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Dab’s remains were actually buried in 1919 in the garden of the local political agent at Miranshah. At the time of writing, though, this grave was unfortunately not one of the many, many thousands to which the Commonwealth War Graves Commission is able to extend its protection, and Dab’s last resting place is nowadays presumably neglected or even lost for ever. It would be a very brave person indeed who tried to place a wreath on it at the present time. Here is Miranshah after a drone strike:

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Talking of the Great War, the school magazine “Highvite” had previously spoken of the keenly felt losses of such talented young men as Harold Ballamy, Charles Boyd, Walter Howard, James Turpin and John Wootton, but this last death of Dab Furley seems to have hit the High School very, very hard. It came after some 300 previous deaths in the Great War but worse than that, at a time when the country was preparing to celebrate peace at last.

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Dab was described as the…

“finest type of English boy…keen, intelligent and thoughtful ; all manly sports… gifted …hard-working, loyal and unselfish…straight and true… unfeignedly modest… of a stainless purity.”

How foolish our nation had been, to throw away the lives of so many hundreds of thousands of its most talented young men in these blood soaked and pointless conflicts.

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What more does Afghanistan want?

A recent report on the financial help given to Afghanistan by the United States was recently presented to Congress. In summary, apparently more money has now been spent on rebuilding Afghanistan than the entire cost of helping Europe to rise from the ruins of the Second World War.

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In 1948-1952, the then US Secretary of State, George Marshall, launched his famous Marshall Plan ($61 billion today) to help reenergise not just one, but sixteen different European countries. Money was even offered to the Soviet Union and its allies, but they refused it.
250px-US-MarshallPlanAid-Logo_svgNearly sixty years later, Aghan corruption and waste have now pushed the price of reconstruction of that one single country to more than $62 billion, thus exceeding the amount the USA provided for Europe under the Marshall plan.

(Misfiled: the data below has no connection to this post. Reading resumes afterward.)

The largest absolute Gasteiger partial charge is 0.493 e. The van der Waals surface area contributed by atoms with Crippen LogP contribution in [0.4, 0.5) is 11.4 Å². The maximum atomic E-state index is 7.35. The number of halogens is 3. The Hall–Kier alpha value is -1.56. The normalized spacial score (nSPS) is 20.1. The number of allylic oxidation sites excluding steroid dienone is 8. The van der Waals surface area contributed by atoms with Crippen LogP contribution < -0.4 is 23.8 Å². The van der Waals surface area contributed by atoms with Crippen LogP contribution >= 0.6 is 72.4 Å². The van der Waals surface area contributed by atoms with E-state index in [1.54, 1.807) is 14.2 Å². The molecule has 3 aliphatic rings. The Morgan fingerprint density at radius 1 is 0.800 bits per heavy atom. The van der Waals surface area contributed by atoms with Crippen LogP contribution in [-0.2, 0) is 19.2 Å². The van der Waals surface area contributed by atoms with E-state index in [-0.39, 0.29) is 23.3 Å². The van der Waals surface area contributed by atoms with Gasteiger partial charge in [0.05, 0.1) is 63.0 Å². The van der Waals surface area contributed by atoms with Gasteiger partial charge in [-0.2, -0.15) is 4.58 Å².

Despite all this cash spent in Afghanistan, the country remains in what appears to be almost permanent and insoluble political crisis and may well remain dependent on hand-outs for years to come, even though British and other foreign troops prepare to withdraw at the end of the year.
Development projects meant to provide Afghans with a sound structural foundation have cost American taxpayers $61.5 billion, but John Sopko, the Special Inspector General for Afghanistan Reconstruction, told Congress that…

“The majority of the projects seen were hampered by poor planning, shoddy construction, mechanical failures and inadequate oversight. Billions were spent on ill-fated agricultural and infrastructure projects that failed to take into account Afghanistan’s culture. More than £2 billion was spent on improving the Afghan police, yet tens of thousands of ghost officers collect their pay, but never turn up for work. Nearly half of the 747,000 firearms provided for Afghan security forces at a cost of £372 million have vanished. The annual cost of maintaining Afghans police and military is likely to be double what the country collects in tax revenue.”

Well, poor old Afghanistan.
What more help do they need?
What else do we have to give them?
Have we not given enough?

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The whole situation is so very reminiscent of a previous involvement of the USA in Asia, now almost fifty years ago. This time, the American forces are helped by their many allies, but the situation is not so very different. They are fighting a frequently invisible foe, on behalf of people who may well not be worth fighting for.

It may not quite be a case of “Those who cannot learn from history are doomed to repeat it.” but so often it seems like that…